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Getting friendly with your parts

Getting friendly with your parts

I’m less fired up than I was last week so I’m returning to the theme of parts work using the lens of Internal Family Systems (IFS).  Two weeks ago, I shared a bit of an overview of IFS (click HERE if you didn’t see that) and how it can be a useful approach to better understand our emotional responses, behaviours, pervasive beliefs, and triggers.   This week I’m going to dig a little deeper within this framework and also provide some really useful tools, strategies and podcasts that you can refer to and learn more from.

Before I provide some practical approaches to better understand our parts I wanted to revisit the concept of our ‘SELF’ or our embodied, adult part.  One of the quickest and easiest ways to know if we’re in reacting, responding, and behaving from a ‘SELF’ perspective is to notice whether we are displaying what Richard Schwartz identifies as the “Eight C’s” and “Five P’s” of ‘SELF’.  The “Eight C’s” are: curiosity, compassion, clarity, connectedness, creativity, courage, confidence, and calm, whilst the “Five P’s” include: presence, perspective, patience, playfulness, and persistence.

When we are unblended from our parts (exiles, managers, firefighters) we feel calmer and this is usually accompanied by a greater feeling of space. We are also able to approach those parts with more curiosity and patience and this often comes with a greater confidence in our capacity to explore our parts.  This in turn allows us to relate to our parts in novel more connected ways.  As we continue to show up with a felt presence of ‘SELF’ we receive more clarity behind our part’s behaviours.  Compassion for our parts flows from this position of insight and can also allow greater creativity to support parts with whatever they need to unburden, heal, and develop new roles within our internal system – a courageous act.  This process requires ‘SELF’ to develop persistence and perspective as our parts often have lots to say!  Lastly, once parts are healed ‘SELF’ can show greater playfulness in maintaining relationships with parts.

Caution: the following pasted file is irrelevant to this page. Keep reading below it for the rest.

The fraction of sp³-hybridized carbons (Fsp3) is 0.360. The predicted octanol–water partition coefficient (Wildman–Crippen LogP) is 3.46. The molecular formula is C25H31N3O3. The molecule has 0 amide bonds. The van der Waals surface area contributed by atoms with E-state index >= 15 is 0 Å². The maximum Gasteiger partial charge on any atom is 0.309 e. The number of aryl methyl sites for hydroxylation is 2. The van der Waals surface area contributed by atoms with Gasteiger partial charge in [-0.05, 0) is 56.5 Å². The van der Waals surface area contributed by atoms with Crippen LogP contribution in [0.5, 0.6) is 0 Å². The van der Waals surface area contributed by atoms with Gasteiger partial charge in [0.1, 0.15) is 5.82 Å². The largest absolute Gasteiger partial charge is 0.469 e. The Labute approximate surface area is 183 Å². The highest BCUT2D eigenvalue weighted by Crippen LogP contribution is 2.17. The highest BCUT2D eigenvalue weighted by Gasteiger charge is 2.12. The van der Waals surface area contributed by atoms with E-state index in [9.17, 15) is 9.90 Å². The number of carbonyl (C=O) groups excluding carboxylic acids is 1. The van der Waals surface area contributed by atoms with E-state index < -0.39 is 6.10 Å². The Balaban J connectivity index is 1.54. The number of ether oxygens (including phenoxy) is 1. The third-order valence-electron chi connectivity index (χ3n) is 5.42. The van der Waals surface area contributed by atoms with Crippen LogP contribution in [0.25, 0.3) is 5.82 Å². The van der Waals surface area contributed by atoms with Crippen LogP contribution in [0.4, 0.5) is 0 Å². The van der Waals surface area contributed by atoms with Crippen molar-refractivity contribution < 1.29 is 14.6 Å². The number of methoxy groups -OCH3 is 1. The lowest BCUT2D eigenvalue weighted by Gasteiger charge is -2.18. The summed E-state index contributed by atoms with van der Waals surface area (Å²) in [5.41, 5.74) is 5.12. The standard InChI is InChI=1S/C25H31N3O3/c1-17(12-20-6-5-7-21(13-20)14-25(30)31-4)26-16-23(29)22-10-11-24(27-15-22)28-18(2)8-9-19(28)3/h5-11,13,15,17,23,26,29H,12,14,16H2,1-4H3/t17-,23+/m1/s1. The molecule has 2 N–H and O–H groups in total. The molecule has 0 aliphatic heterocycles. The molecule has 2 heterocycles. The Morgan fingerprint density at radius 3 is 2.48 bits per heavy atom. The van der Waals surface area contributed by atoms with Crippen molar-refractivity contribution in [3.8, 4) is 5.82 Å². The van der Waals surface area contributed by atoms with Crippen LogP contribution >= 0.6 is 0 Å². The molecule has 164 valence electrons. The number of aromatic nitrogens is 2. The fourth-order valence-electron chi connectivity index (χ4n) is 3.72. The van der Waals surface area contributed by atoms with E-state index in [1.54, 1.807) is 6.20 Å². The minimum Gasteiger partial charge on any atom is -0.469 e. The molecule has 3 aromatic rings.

When it comes to exploring your other parts, there are a range of different ways to approach this – when we’re in session this can be an organic process, or we can deliberately choose to spend an entire session exploring a specific part.  We always want to start by settling into our ‘SELF’ energy and it can be helpful to revisit the “Eight C’s” and “Five P’s” and to tune into how that energy shows up in our body – this is a parts work approach to grounding.  Then we draw our attention internally and can simply invite our parts to show themselves to us in whatever way / order they wish relative to a specific question or issue we’ve been navigating.  Our task in that moment is simply to observe and listen with curiosity and patience – sometimes this takes a bit of getting used to, and sometimes our parts are a little reticent in showing up! I sometimes encourage people to think of this approach as a ‘meet and greet’ – we’re simply wanting to see who shows up to our gathering and be curious about what they’d like us to know about them.

A useful guide is to use the “Six F’s” of IFS:

  1. Find the part– listen for a thought, feeling, gesture, energy, word and see if you can locate it in your body.
  2. Focus– Focus on that specific element, the place in your body, and see what emerges.
  3. Flesh it out– Notice how you feel the Part in your body. Are there any thoughts or emotions emerging? How far are you from that part? How old do you think it is?
  4. Feel– How do you feel towards this part? Remind yourself of the “Eights C’s” and reconnect to that energy.
  5. BeFriend– What would this part like you to know? What is its role within your internal system? What is its purpose – how does it serve the internal system? How old does it think you are? How old is it?
  6. Fears– What is it afraid would happen if it stopped doing what it’s doing?
    Each time you may note the answers until nothing more comes.

Some people might find this process tricky without having a therapist to guide them, but it can also be a really insightful practice you can develop with a pen and piece of paper – your awareness of your internal family growing as you connect with more of your parts.

A couple of great podcasts / audiobooks if you’re interested in developing your understanding and resources further include:


If you’d like to explore your internal family system and would like a safe space to talk about how they may impact your mental health, please get in touch with us: / / 03 9077 8194.